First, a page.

Let’s be honest: one size rarely fits all. Luckily, for UX deliverables, there are many available tools in the toolbox. Keeping in mind your context and audience, you can use this list of 10 UX deliverables to discover which communication tool is the best fit for you. Brought to you by WANDR, the leading UX design agency in Los Angeles and San Francisco.

UX deliverables Brought to you by WANDR, the leading UX design agency in Los Angeles and San Francisco

In order to follow the UX design process best practices, you must have a wide variety of UX deliverables to choose from.

First and foremost, what exactly is a UX deliverable? Deliverables are documents, reports, or demonstrations that provide a tangible record of completed work.

When working with a third party, UX deliverables aid client communication throughout the lifecycle of the project. For internal projects, deliverables are presented to stakeholders or shared within the UX design team. However, some UX deliverables are more effective than others for meeting specific business goals.

For example, a paper prototype is mostly used to seek approval for the project architecture. An interactive prototype has more of an impact by allowing users to provide feedback on the user experience.

Use the following 10 UX deliverables to ensure your project aligns with your business objectives.

1. Personas

One of the top best practices for a successful UX design process is user personas. Created during the user research process, personas help illustrate common user behaviors, interests, and motivations.

Personas are imperative for UX designers to use, as it helps them to understand users’ needs. Then, these needs can be effectively translated into the necessary features and interactions in the UX design.

Furthermore, personas also give everyone within the organization a deeper understanding of the customers’ behaviors and needs. A lack of genuine understanding of your customer base is a major culprit behind failing products. Thus, personas allow stakeholders and decision-makers to make more informed choices regarding the direction of the project.

2. User Flow Diagrams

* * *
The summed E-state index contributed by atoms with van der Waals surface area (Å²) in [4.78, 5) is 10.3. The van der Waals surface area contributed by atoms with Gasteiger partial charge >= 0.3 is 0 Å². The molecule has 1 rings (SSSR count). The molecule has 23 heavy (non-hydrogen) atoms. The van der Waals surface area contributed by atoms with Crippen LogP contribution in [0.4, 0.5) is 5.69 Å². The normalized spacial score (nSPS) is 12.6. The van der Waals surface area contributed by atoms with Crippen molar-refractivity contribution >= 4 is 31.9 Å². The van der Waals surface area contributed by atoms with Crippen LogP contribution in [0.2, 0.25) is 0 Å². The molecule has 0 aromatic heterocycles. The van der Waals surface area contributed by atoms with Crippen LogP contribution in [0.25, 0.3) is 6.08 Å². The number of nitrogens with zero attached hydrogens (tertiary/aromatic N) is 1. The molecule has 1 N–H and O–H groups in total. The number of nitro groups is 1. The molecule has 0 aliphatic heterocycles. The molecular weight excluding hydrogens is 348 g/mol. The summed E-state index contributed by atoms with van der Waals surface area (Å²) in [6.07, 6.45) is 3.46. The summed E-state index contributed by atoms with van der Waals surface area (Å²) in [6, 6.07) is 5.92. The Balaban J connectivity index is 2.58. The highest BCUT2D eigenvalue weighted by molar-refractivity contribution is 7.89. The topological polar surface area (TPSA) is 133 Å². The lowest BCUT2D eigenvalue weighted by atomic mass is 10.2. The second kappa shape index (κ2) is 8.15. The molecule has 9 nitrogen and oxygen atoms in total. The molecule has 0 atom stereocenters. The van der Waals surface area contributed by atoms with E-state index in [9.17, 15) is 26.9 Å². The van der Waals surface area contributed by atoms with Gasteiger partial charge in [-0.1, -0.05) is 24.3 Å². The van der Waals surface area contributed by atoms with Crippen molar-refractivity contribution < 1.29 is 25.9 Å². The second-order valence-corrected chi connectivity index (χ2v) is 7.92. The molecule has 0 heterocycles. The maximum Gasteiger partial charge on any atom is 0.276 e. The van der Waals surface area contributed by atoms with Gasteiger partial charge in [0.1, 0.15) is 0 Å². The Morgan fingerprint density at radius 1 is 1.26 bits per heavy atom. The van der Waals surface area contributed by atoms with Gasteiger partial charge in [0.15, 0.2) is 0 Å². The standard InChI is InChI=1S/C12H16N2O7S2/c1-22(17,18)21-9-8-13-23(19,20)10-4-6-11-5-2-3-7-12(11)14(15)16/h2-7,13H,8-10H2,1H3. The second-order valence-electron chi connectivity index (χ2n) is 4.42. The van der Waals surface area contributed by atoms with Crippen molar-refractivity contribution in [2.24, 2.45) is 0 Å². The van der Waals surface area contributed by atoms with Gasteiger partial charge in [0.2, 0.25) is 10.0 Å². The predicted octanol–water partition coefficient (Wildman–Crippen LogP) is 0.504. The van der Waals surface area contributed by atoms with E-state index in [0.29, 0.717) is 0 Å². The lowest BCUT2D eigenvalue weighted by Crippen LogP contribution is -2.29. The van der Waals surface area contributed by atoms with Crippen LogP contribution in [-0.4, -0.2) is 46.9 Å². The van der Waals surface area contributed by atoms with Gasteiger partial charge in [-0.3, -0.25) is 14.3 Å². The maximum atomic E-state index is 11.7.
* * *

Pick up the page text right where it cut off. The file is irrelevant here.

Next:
User flow diagrams are a commonly seen type of UX deliverable. Essentially, the user flow is a visual representation of the paths that users take to complete specific actions. Designers use the flow diagram to find ways to improve the design by eliminating redundant steps and providing easier access to features.

User flow diagrams also give designers the opportunity to direct users. For instance, a designer might encourage users to explore different features, such as add-ons or upgrades to the product.

Examining user flow is useful for products already in use. Designers may review the user flow to determine what works and what needs improvement. For example, the user flow may help identify areas where users tend to drop-off, or abandon the product or service, helping to improve retention rates.

3. Storyboards

Storyboards are UX deliverables that help illustrate the actions users take when using the product. As with personas, storyboards help create empathy for the user. A typical storyboard includes a series of panels with illustrations of users interacting with the product.

Each storyboard represents a specific scenario, capturing the moment that a user realizes that he or she needs to use the product. It then explores how the user discovers the product and uses it to achieve a goal.

A storyboard is less complex compared to a journey map, which is a detailed visualization of the user’s actions. The simplicity of storyboards helps stakeholders and other non-technical decision-makers understand the features of the product.

4. Competitive Analysis Reports

A competitive analysis report helps stakeholders understand the potential market for their products. It also gives UX designers insight for developing superior features compared to the competition. Competitive analysis reports include an in-depth assessment of the positive and negative features of potential competitors.

One of the most beneficial UX deliverables for business objectives is the competitive analysis report, which is full of important data. The report offers a closer look at:

  • The current market for related products
  • The market potential for the current project
  • Competitor offerings, including pricing and features
  • Customer acquisition strategies

A look at the competition is useful for everyone involved in the project, from designers to the entire company developing the product. It is often completed at the start of the projects part of the initial research.

5. Wireframes